Steven Huprich, Ph.D. is a professor of Psychology at the University of Detroit-Mercy. He currently serves as the Editor of the Journal of Personality Assessment and is the President-Elect of the International Society for the Study of Personality Disorders. He also is is the 2013 recipient of the Theodore Millon Award for mid-career excellence in personality psychology. He is also is a Fellow of the American Psychological Association and the Society for Personality Assessment. Dr Huprich also is one of the first individuals to receive proficiency status by the Society for Personality Assessment. Besides his academic work, Dr. Huprich also has a private practice with the Arbor Psychology Group, with office located in Plymouth and Northville Michigan.
Dr. Huprich received his Ph.D. from the University of North Carolina at Greensboro in 1999 and completed his pre-doctoral internship at the SUNY Upstate Medical University in Syracuse, NY. In addition, he has received additional training through the Michigan Psychoanalytic Institute. He has held faculty appointments at Baylor, Eastern Michigan, and Wichita State Universities, as well as appointments as clinical adjunct professor at the University of Kansas School of Medicine-Wichita in Psychiatry & Behavioral Sciences and Family & Community Medicine. He is the author of nearly 100 peer-reviewed publications and over 200 professional presentations. He also has authored or edited 6 professional texts, including his most recent book, Personality Disorders: Toward Theoretical and Empirical Integration in Assessment and Diagnosis, published by the American Psychological Association. His other books include Psychodynamic Therapy: Conceptual and Empirical Foundations and Rorschach Assessment of the Personality Disorders.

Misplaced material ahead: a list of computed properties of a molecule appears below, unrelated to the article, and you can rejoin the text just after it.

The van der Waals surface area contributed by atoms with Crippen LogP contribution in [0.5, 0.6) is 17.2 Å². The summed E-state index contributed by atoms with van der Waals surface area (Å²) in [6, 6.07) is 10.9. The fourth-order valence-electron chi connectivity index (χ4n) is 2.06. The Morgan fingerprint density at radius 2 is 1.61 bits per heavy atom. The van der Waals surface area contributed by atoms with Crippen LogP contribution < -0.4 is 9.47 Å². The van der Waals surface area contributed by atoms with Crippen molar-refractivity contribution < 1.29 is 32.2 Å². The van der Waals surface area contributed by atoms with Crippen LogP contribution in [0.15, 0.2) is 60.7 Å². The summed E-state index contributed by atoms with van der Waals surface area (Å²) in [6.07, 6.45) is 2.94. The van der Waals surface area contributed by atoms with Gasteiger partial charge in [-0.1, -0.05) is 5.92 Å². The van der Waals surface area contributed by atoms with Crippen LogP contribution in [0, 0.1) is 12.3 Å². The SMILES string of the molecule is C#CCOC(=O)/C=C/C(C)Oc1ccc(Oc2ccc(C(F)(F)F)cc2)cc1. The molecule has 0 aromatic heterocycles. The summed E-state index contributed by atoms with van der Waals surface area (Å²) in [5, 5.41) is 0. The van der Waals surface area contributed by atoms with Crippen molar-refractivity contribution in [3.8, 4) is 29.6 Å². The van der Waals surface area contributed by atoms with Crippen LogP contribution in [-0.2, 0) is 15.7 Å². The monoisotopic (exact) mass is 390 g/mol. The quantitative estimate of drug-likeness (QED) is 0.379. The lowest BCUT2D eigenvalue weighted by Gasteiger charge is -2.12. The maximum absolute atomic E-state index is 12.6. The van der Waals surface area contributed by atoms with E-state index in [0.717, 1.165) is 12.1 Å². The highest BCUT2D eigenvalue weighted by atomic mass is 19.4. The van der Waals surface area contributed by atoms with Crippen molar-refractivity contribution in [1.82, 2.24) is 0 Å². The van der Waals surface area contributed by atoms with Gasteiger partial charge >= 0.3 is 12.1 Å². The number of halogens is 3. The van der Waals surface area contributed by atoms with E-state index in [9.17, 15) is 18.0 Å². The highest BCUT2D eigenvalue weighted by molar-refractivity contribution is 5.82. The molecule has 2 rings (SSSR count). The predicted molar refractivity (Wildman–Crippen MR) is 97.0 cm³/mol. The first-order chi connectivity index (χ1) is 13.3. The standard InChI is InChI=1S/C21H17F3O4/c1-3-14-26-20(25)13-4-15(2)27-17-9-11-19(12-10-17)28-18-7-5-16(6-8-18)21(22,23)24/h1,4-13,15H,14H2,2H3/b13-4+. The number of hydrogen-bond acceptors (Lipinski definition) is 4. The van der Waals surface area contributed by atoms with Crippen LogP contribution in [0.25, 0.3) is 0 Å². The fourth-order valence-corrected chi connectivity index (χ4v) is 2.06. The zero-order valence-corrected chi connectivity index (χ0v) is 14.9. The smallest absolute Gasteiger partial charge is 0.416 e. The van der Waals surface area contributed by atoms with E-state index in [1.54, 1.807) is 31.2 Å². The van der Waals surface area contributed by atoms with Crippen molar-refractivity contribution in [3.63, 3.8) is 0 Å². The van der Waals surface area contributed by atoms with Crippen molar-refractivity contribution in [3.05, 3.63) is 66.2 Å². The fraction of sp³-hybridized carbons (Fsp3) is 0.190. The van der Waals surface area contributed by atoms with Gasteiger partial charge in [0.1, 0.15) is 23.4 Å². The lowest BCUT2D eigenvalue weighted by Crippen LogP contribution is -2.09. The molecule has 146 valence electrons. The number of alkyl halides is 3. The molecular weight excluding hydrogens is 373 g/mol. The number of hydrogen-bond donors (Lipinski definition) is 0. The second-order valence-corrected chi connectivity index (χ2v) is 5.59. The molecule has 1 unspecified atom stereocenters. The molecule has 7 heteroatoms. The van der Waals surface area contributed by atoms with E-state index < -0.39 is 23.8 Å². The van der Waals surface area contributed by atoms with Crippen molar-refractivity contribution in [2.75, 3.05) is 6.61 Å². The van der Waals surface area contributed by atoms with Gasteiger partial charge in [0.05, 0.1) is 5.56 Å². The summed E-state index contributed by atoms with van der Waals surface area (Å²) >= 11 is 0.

In addition to his scholarship, Dr. Huprich has taught and trained hundreds of individuals to become clinical psychologists over the past 18 years. His courses include those on personality theories, personality and diagnostic assessment, personality disorders, psychodynamic psychotherapy, and professional ethics. For 8 years, he also was on a national task force that addressed how to recognize and intervene with psychology trainees who have professional competency problems. He has collaborated on clinical and research projects with colleagues from across the country and internationally. Dr. Huprich believes that one of his professional strengths is bringing together competent and dynamic individuals who collectively can yield important contributions to the field.